Women Leaders in the Drone Industry: Be Authentic

July 27, 2018

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Over the course of three days, I heard the word "Authenticity" over 76 times.

Women and Drones was asked to attend the Women in Technology International (WITI) Summit which was hosted in San Jose, CA from June 10�"12. I jumped on the opportunity to join the Summit when Sharon asked me earlier this spring, and I am so glad that I did. Here is why . . .

Image Source: Women and Drones

This was my first WITI Summit, and I quickly realized how proud each woman was to announce the number of times they have attended the summit in its 24-year history. In the first session, women announced they had attended all the summits in the past decade to it being their first time.

The simple question of how many WITI's have you attended established how much these women love being involved with the organization and each other. Before we get into the details of the conference I have to announce that it was not about technology, but more about the women inside the corporations and small businesses that were making it all work. The WITI Summit is about collaboration, supporting women, and increasing women's visibility within the technology industry.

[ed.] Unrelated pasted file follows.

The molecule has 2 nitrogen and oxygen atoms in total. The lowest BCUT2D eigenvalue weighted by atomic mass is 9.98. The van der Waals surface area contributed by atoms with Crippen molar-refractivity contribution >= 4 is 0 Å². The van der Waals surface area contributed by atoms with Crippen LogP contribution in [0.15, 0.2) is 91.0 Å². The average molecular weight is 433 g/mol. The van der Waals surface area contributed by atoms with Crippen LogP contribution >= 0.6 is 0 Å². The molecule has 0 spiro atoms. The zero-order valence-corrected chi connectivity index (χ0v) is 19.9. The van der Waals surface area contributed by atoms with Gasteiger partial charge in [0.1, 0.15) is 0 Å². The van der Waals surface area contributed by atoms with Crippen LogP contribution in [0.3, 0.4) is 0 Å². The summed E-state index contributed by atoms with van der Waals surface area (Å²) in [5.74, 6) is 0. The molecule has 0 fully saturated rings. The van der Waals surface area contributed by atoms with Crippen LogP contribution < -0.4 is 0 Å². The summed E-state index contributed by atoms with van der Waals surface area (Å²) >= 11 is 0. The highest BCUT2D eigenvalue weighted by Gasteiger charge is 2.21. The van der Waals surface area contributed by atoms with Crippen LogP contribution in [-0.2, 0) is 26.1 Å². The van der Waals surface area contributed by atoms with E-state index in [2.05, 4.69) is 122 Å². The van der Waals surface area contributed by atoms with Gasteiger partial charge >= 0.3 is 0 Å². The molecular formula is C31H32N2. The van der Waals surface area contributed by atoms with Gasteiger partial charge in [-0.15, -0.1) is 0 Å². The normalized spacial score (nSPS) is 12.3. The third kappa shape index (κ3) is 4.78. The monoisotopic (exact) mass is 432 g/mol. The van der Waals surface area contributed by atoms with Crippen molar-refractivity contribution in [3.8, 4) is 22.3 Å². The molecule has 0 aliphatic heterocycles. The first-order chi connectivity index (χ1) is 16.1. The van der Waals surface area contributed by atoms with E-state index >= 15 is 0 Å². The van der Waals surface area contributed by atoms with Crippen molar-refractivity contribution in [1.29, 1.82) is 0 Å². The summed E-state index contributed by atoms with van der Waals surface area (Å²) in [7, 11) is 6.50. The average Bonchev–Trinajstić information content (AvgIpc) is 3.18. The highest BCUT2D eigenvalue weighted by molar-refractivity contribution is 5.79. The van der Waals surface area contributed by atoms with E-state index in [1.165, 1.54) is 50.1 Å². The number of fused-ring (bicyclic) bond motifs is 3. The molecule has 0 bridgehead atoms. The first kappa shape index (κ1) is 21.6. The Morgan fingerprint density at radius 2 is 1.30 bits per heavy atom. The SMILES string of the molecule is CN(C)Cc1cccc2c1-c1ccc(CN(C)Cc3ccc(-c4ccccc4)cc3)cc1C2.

Throughout the speaking sessions and workshops weaved a message of women empowerment, bridging pay gaps, fighting gender diversity, and how big the voice of women is all around the world right now. I left the conference with new friends and inspiration for what women are doing in technology and for each other.

The morning of day one, I went to a workshop where a Donna Cerani spoke about leadership success. While talking, she used the word authenticity multiple times. The third time I heard her use the word, I started to track it in my notes. I made 76 slash marks in my notes at the end of the conference. Although this is the overall concept for this blog post, I also want to share a bit about how this answered a few questions I had before I arrived at the conference.

I was most interested in the entrepreneurial track at the conference because many of us believe there are or will be jobs in the drone industry in the future. As a woman in technology, I was curious to see how this conference assists women entrepreneurs. My goal was to relay information to other women entrepreneurs in the drone industry. More recently, I have also read articles focused on how larger corporations are developing internal drone programs by adding drone skills to current employee job requirements.